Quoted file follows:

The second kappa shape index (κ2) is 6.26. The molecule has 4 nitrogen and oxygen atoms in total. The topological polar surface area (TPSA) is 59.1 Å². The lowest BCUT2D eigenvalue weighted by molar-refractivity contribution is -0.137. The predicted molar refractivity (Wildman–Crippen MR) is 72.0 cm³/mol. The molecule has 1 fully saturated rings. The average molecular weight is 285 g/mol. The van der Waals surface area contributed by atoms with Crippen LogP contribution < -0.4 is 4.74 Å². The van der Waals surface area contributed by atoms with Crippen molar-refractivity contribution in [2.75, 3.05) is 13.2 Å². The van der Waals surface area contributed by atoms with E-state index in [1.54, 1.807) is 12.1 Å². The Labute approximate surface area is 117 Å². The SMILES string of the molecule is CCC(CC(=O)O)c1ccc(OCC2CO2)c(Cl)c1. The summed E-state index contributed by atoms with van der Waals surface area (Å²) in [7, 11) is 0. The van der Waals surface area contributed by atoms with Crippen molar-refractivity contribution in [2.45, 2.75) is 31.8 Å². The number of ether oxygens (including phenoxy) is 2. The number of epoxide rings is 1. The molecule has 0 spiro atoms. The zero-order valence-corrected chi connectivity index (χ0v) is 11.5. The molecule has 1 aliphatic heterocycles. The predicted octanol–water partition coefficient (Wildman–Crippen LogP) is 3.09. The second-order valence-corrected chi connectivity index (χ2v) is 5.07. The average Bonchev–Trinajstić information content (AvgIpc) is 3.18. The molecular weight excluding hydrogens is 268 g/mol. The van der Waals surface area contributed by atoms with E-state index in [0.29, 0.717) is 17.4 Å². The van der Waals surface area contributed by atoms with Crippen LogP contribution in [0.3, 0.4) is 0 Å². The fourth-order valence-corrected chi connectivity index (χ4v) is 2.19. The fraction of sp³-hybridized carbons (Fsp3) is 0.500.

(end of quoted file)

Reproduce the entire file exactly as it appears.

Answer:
The second kappa shape index (κ2) is 6.26. The molecule has 4 nitrogen and oxygen atoms in total. The topological polar surface area (TPSA) is 59.1 Å². The lowest BCUT2D eigenvalue weighted by molar-refractivity contribution is -0.137. The predicted molar refractivity (Wildman–Crippen MR) is 72.0 cm³/mol. The molecule has 1 fully saturated rings. The average molecular weight is 285 g/mol. The van der Waals surface area contributed by atoms with Crippen LogP contribution < -0.4 is 4.74 Å². The van der Waals surface area contributed by atoms with Crippen molar-refractivity contribution in [2.75, 3.05) is 13.2 Å². The van der Waals surface area contributed by atoms with E-state index in [1.54, 1.807) is 12.1 Å². The Labute approximate surface area is 117 Å². The SMILES string of the molecule is CCC(CC(=O)O)c1ccc(OCC2CO2)c(Cl)c1. The summed E-state index contributed by atoms with van der Waals surface area (Å²) in [7, 11) is 0. The van der Waals surface area contributed by atoms with Crippen molar-refractivity contribution in [2.45, 2.75) is 31.8 Å². The number of ether oxygens (including phenoxy) is 2. The number of epoxide rings is 1. The molecule has 0 spiro atoms. The zero-order valence-corrected chi connectivity index (χ0v) is 11.5. The molecule has 1 aliphatic heterocycles. The predicted octanol–water partition coefficient (Wildman–Crippen LogP) is 3.09. The second-order valence-corrected chi connectivity index (χ2v) is 5.07. The average Bonchev–Trinajstić information content (AvgIpc) is 3.18. The molecular weight excluding hydrogens is 268 g/mol. The van der Waals surface area contributed by atoms with E-state index in [0.29, 0.717) is 17.4 Å². The van der Waals surface area contributed by atoms with Crippen LogP contribution in [0.3, 0.4) is 0 Å². The fourth-order valence-corrected chi connectivity index (χ4v) is 2.19. The fraction of sp³-hybridized carbons (Fsp3) is 0.500.